“I’ve long admired ABC Company’s work and I’ve spent a good amount of time studying your ads and what makes them so effective. I can tell that you eschew flash and glamor and focus on real-life people and meeting their needs. I follow ABC Company on social media, and I really like how it’s not just one person handling the accounts. At my previous company, I was responsible for creating and overseeing our Instagram account and I was able to grow it to over 50,000 users in the first four months. Along with my experience, I also have a commitment to community service, and I share your vision of helping others along with providing information about our client’s goods and services. For these reasons, I think I’d make an excellent addition to your team as the social media director.”
When asking this question, interviewers aren’t interested in a recap of your resume. They want to know that you have, at least, a basic grasp of their challenges and how you'd fit into the company. Link your skills and background to the company’s needs and give an example of how you’ve handled similar situations in the past, as this response does:
"I understand that XYZ Company is focused on expanding its client base with mid-size businesses with 50-250 employees, so I'd bring my background in leading sales teams that are focused on these types of companies. Most of my past experience has been focused on midsize companies, and I was responsible for developing sales plans that targeted them. I worked with C-suite executives to create the sales goals and sat in on calls with salespeople and offered feedback. During the first three quarters of last year, my 15-person team closed 75 deals and I personally handled eight of those deals. Before that, I led my sales team into the online arena and I would welcome the chance to do the same at XYZ Company. Also, I noticed on your Instagram account that you have monthly company bake-offs. I make a mean Petite Madeleine that I’d love to show off!”
Make sure you research and align your answer with the type of environment the company offers. If you’re looking for a remote position and the company doesn’t offer that, it might be a red flag for both parties. Here’s how you could frame your answer:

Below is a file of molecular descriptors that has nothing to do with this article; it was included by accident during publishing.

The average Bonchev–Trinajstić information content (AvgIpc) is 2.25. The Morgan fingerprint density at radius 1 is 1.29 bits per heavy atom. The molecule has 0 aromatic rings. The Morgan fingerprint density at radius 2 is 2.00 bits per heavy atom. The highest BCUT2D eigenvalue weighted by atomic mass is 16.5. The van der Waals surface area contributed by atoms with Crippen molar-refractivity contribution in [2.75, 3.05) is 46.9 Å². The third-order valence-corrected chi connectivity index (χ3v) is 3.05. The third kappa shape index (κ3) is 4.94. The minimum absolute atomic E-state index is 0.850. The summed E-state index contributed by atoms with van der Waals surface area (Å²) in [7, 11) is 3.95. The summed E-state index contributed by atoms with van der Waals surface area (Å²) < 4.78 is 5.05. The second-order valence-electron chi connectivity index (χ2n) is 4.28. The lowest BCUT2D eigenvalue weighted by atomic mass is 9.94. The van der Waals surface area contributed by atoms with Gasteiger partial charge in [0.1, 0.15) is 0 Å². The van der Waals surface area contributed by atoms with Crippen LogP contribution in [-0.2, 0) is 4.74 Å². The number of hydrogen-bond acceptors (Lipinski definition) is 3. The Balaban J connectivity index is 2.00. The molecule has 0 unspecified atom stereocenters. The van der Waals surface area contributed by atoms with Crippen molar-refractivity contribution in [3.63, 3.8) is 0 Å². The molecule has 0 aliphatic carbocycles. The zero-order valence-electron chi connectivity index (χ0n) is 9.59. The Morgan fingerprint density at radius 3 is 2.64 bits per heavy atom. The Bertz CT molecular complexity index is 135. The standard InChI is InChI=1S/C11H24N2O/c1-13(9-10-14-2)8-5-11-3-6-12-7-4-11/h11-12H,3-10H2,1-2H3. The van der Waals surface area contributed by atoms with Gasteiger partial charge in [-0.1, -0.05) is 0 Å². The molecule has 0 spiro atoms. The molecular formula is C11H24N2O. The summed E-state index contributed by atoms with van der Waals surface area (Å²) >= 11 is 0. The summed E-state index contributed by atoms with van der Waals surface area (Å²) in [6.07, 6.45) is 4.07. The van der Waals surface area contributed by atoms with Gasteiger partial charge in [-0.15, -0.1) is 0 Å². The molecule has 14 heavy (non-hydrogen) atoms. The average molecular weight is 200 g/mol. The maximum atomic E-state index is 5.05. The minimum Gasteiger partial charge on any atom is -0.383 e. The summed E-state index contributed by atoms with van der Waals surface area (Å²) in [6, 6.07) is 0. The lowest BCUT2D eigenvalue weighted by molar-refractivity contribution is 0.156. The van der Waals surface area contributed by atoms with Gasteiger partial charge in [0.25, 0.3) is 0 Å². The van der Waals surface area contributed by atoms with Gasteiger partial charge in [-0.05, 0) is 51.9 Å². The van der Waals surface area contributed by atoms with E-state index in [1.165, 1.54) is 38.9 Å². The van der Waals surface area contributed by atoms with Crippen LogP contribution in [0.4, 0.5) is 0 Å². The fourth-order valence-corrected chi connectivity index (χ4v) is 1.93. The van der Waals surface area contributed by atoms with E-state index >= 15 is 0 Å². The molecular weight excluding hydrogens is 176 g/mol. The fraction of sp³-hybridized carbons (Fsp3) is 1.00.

“I’m lucky to have a current work situation that suits me well. There is a level of trust in the employees, so they know I’ll get my work done accurately and on time, and I’m allowed to make my own schedule, within reason, and prioritize my work as I see fit, which is good for me. While the office environment is full of closed cubicles, we all work pretty independently, but my team makes an effort to have lunch together at least once a week. And we have regularly scheduled meetings and utilize apps such as Slack so we always have a chance to check in and exchange ideas. It’s the perfect blend between an independent and collaborative environment, and I really like that. How would you describe the setup here at PDQ Company?"
Need to polish your interviewing skills? Check out our Interview Prep tool for expert advice, personalized feedback, and AI-led mock interviews to increase your confidence and get the job you want.
Open-ended questions are a great opportunity to “sell” your skills and experience, and shape the conversation in a way that allows you to put yourself in the best light.
Three types of open-ended interview questions are behavioral, situational, and anecdotal.
When answering open-ended interview questions, use the STAR method, don’t ramble, give specific examples, and add a bit of personality to your answer.
Jennifer Inglis is a freelance writer and content creator with extensive professional expertise in advertising, media analysis, teaching, writing, and literature. Prior to working for Career.io, Jennifer was a public school teacher, teaching courses in college and career readiness, writing, and public speaking. Jennifer has a master’s degree in Teaching, and is the author of two published novels.